The stories of Abraham and his family are, frankly, barbaric. The characters are cruel and uncivilized, and a great many of their actions are, from our point of view, totally reprehensible. For me the sacrifice of Isaac heads the list of horrible tales.
A boy, begotten late in his parents’ lives, and cherished, Isaac holds the place of highest honor in his father’s tribe. Nevertheless, he is made to carry the wood for a burnt offering on his back as he goes up a mountain alone with his father. I imagine him thinking it quite a treat to be allowed to help in this way. Only when the altar is built and the wood is stacked on it does he come to realize that he, himself, is the sacrifice. Does he struggle as he is bound and laid on the wood and his father holds a knife to his throat? Or is he too flabbergasted to put up a fight? Does Abraham tell him anything about what’s happening and why? How does he feel when the ram takes his place, its throat cut, its blood running over the wood that is then lit on fire to burn it up?
The psychologist in me cannot help but be deeply offended. This is the stuff of life-long emotional trauma. Who can you trust when your father and your God have conspired to put you on that altar?
It is Isaac who calls to me across the millennia, though. Wronged by God and his father, he nevertheless took up the mantle of leadership of the tribe, and followed God’s teachings and directives. He was faithful.
I imagine him sitting across from me in my sitting room and casting a baleful eye on my life and the lives of all of us who purport to call ourselves God followers. “Really?” he seems to say.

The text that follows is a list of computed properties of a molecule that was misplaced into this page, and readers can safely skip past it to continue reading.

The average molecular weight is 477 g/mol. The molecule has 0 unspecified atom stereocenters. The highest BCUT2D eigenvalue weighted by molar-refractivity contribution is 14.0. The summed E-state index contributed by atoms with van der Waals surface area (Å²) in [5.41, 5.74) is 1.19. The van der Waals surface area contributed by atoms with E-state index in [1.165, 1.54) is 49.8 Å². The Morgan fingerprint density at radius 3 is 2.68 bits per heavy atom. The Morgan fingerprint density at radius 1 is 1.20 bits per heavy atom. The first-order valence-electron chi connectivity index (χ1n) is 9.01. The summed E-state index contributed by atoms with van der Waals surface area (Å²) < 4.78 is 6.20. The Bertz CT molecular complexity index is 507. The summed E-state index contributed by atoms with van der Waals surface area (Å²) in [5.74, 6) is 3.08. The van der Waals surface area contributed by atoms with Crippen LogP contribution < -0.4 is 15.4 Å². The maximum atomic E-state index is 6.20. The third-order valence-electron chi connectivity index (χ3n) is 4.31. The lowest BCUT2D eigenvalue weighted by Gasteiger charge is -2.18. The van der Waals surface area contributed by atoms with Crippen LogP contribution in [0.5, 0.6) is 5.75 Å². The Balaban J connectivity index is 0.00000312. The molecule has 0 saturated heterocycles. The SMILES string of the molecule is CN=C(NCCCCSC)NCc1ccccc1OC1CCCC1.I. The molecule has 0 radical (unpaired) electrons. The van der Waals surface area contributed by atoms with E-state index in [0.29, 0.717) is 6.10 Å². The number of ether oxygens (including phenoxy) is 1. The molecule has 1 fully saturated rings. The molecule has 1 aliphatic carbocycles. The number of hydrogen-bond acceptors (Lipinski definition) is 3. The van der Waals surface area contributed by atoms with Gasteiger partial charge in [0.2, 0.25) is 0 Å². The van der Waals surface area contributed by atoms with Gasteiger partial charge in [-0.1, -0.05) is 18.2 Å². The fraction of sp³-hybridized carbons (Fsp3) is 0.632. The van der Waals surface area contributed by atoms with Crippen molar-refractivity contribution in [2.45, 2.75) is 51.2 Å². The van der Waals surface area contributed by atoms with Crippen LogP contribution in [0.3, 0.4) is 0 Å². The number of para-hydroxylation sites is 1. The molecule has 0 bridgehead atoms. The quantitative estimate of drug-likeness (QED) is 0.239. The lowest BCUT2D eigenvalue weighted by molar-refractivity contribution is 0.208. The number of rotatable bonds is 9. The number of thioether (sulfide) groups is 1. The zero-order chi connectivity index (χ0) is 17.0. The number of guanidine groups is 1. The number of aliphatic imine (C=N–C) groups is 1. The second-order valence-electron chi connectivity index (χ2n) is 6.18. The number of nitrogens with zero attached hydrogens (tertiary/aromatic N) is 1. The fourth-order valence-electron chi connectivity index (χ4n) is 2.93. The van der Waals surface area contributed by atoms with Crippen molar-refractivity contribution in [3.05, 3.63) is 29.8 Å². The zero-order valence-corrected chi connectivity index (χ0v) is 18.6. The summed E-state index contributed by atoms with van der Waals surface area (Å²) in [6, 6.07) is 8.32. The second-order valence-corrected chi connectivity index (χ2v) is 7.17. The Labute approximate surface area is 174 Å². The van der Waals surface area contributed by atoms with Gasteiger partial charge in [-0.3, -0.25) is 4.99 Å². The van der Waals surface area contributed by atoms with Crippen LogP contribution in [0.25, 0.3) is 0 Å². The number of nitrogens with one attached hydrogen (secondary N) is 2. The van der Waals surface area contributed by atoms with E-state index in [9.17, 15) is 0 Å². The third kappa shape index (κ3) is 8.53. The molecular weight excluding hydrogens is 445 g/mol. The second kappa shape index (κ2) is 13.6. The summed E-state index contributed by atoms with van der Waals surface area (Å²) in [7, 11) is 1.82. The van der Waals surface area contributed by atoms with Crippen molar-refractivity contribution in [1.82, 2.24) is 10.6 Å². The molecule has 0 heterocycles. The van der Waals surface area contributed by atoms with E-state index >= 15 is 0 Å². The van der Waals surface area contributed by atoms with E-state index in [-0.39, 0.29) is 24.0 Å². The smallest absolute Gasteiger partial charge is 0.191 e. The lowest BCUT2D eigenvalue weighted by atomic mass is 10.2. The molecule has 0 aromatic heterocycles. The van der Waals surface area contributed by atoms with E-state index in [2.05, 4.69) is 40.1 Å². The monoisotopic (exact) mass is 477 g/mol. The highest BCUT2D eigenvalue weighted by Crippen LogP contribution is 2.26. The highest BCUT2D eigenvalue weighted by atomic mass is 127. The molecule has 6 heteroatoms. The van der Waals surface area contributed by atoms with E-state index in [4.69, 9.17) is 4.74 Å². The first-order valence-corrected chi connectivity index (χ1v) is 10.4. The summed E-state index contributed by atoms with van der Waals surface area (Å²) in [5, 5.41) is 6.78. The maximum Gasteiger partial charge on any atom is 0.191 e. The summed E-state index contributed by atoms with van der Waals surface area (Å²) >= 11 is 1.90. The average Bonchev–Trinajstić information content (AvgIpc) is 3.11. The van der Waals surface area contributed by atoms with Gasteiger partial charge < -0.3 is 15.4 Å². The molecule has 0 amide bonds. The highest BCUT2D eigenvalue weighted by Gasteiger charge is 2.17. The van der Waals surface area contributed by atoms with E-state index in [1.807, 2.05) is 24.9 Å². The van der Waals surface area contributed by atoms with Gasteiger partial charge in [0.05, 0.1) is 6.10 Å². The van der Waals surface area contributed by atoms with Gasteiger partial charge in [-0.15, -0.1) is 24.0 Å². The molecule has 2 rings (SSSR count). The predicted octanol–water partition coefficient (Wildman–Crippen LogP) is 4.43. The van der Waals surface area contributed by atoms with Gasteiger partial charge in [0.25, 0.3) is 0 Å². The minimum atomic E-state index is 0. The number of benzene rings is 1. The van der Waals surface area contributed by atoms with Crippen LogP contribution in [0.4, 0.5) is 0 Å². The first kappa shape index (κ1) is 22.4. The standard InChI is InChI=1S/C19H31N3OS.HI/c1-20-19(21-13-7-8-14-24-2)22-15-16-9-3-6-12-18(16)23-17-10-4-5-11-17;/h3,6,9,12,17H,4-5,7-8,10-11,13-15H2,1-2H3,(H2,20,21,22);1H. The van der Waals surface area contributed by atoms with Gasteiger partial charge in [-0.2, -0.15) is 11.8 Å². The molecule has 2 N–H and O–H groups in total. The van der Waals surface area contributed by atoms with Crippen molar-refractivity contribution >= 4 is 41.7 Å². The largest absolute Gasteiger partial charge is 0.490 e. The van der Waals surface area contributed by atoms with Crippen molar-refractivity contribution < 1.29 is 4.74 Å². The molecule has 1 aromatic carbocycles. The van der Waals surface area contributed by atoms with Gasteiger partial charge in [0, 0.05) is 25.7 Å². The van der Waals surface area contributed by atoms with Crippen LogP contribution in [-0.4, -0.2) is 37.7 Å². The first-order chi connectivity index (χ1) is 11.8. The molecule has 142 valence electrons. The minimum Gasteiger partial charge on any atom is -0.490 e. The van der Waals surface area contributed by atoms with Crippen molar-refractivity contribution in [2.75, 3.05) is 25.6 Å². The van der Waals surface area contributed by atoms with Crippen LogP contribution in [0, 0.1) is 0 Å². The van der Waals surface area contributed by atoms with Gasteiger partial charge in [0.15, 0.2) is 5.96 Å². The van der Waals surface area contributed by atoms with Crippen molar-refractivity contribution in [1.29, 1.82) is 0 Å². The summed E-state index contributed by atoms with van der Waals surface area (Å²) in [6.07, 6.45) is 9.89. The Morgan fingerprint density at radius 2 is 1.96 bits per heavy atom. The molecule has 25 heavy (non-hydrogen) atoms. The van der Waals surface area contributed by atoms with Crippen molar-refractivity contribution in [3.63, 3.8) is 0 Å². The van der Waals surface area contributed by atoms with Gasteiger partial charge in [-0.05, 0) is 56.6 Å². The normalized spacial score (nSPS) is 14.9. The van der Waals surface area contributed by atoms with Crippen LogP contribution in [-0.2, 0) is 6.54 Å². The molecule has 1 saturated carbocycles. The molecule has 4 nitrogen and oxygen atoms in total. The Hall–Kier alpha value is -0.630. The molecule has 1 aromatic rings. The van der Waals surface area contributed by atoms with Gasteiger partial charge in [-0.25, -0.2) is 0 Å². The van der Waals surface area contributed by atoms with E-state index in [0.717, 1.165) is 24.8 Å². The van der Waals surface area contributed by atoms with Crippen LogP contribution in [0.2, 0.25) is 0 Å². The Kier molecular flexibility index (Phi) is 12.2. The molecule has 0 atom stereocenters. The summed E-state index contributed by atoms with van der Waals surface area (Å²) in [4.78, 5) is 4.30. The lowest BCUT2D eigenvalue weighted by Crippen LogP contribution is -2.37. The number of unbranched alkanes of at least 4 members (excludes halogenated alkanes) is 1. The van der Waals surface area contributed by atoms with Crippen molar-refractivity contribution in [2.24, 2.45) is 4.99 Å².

He is looking at the imbalances he sees all around us. I live in a safe little neighborhood shaded by tall trees while others in this country live in slums and are threatened every day with violence. I can go to the grocery store or the local farmer’s market and get all the food I need while others who live in the same town are only able to eat one, skimpy meal a day. Some sleep in their cars or under the bridges, on the stony bank next to the river, and my only thought for them is whether I should give them money when they panhandle or pull up next to me at the gas station and ask for five dollars worth of gas to put in their tanks. The environment is groaning under the burden of our car emissions and the debris we are throwing away, and I buy food that has been wrapped in single-use plastic and trucked into town from places as far away as China. Isaac is wondering what sacrifice I think I make for my God. How do I justify myself?
In this civilized era of ours, might we be failing to make the really difficult choices that God demands of us? We choose our jobs, our homes, and our financial security over everything else. We do little to restore balance to a beleaguered environment. We make sure we have what we need before we give anything to people around the world and in our own communities who have nothing. We tacitly support all sorts of inequalities and injustices.
Isaac has the right to ask us what sacrifice is being demanded of us and how are we responding? Today, perhaps, it is more barbaric to live as we have been living than it would be to accept God’s call to mercy and compassion.